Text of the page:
Paul – thanks for the comment. I’m sure there are a TON of rewards programs out there that we just simply don’t even know about. Thanks!

Thebondgurl February 9, 2010 at 9:16 pm

Well written article. I agree with you that less than full participation in a company’s 401k is silly but Its not free money. Its a part of your compensation. I think people should look at it that way instead of it being “free money”. you work hard for it, spend 40 hours of your valuable time per week to get it, all you have to do is make a few clicks and then its yours. The company isn’t giving it to you because they are nice. They are giving it to you because you earned it.

Jason February 10, 2010 at 5:08 am

Bondgurl – I’d argue semantics on that one, but your point is a good one, which makes it even MORE silly not to get it because you’ve worked hard for it! Bottom line: Sign up for that match!

Khaleef @ KNS Financial February 10, 2010 at 4:34 pm

I have always told people that not fully participating in your company’s 401k plan (at least up to the match) is just throwing away free money! Great tips!
.-= Khaleef @ KNS Financial´s last blog ..Planned Valentine’s Day Spending in 2010 =-.

Jesse February 10, 2010 at 6:01 pm

Awesome list Jason. I was so irritated at my bank when they dropped the interest rate on my checking and savings account and didnt tell me about it. I usually keep at least a thousand in there as a buffer but it used to pay, now I have to change my whole system!
.-= Jesse´s last blog ..9 Unusual Valentines Gift Ideas =-.

Lillie February 11, 2010 at 9:17 am

Wow! I’m batting a hundred. I am currently doing all of the points that you mentioned, especially with the 401(k). My current employer does an excellent job of matching contributions and I take advantage of it to the max. I definitely deduct my charitable contributions and as you stated, find a way to give back.
.-= Lillie´s last blog ..Looking for good financial advice on a budget? =-.

Jason February 11, 2010 at 2:56 pm

Jesse – that is frustrating. Hopefully you can find something else to give you a little cash. Great job in keeping tabs on that.

Jason February 11, 2010 at 2:56 pm

Lillie – Keep up the great work

Khaleef – keep encouraging your folks to take that money off the table!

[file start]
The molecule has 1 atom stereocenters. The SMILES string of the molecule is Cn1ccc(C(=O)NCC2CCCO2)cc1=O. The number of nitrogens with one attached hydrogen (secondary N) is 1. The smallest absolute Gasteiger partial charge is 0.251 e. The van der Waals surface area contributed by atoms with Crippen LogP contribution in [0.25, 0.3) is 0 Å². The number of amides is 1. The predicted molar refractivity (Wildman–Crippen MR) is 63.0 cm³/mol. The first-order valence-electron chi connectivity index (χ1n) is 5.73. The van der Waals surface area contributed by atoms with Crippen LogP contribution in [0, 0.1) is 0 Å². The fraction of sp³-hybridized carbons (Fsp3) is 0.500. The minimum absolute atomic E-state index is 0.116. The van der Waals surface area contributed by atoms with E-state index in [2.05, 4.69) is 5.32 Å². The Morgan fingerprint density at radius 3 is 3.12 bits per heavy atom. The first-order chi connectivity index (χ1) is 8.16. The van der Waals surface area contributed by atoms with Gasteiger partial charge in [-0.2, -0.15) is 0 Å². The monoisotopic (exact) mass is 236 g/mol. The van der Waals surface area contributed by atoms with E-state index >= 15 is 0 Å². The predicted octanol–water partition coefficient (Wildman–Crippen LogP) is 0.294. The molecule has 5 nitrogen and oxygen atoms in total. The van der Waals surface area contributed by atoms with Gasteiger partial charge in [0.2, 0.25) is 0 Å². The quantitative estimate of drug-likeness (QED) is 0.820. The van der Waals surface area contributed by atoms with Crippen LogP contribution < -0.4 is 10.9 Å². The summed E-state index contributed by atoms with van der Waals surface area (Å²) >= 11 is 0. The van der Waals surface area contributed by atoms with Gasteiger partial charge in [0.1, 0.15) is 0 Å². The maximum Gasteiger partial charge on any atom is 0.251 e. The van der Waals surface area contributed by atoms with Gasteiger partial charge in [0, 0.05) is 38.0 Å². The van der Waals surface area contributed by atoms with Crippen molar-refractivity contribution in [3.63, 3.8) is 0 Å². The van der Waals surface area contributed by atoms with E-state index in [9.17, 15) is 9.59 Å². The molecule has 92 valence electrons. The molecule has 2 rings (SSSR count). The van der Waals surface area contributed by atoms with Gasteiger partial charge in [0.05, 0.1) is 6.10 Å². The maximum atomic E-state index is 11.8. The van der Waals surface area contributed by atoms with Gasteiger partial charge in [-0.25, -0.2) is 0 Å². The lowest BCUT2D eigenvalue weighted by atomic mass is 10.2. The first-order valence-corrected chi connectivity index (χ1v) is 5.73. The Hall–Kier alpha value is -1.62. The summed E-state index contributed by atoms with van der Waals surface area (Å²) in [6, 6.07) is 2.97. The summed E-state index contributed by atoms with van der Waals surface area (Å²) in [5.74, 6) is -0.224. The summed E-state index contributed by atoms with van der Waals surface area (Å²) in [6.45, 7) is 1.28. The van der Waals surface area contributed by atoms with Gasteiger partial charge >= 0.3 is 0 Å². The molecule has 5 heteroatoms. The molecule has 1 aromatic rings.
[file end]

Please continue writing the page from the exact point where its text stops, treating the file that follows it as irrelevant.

ParisGirl111 February 12, 2010 at 3:49 pm

I take advantage of my company’s 401K match. It’s like rejecting free money if you don’t. I also love the grocery game web site because it allows me to combine my savings on my customer loyalty cards with ocupons. Free money! I love it!

Linda February 12, 2010 at 6:44 pm

Thanks!! I just found $60.

Jason February 24, 2010 at 7:38 pm

Lynda, good call – I’m sure there are a lot of folks who have forgotten about some gift cards. To my pleasant surprise, I just found a Starbucks one in my wallet the other day with some credit still on there!

Richard Stooker February 5, 2011 at 12:15 am

Sometimes I hear people things such as, “It’s only $X” or “Saving $X is not worth the bother.” I’m amazed. I don’t see them taking $X out of their wallets and throwing it to the wind. Or, better yet, giving it to me!

Another example is refinancing mortgages. The airways of my local radio stations have been saturated for years with commercials of competing mortgage refinance companies.

Sure, interest rates have been trending down, but why are there still prospects for these services. After interest rates go down 2 points, everbody with a mortgage should be refinancing. There should be no prospects left after three months – until interest rates drop again.

Yet statistics show many mortgage owners are still paying Clinton-era mortgage interest rates. Small wonder they’re squeezed in this economy. And then they blame everybody else.

Holloway Lodging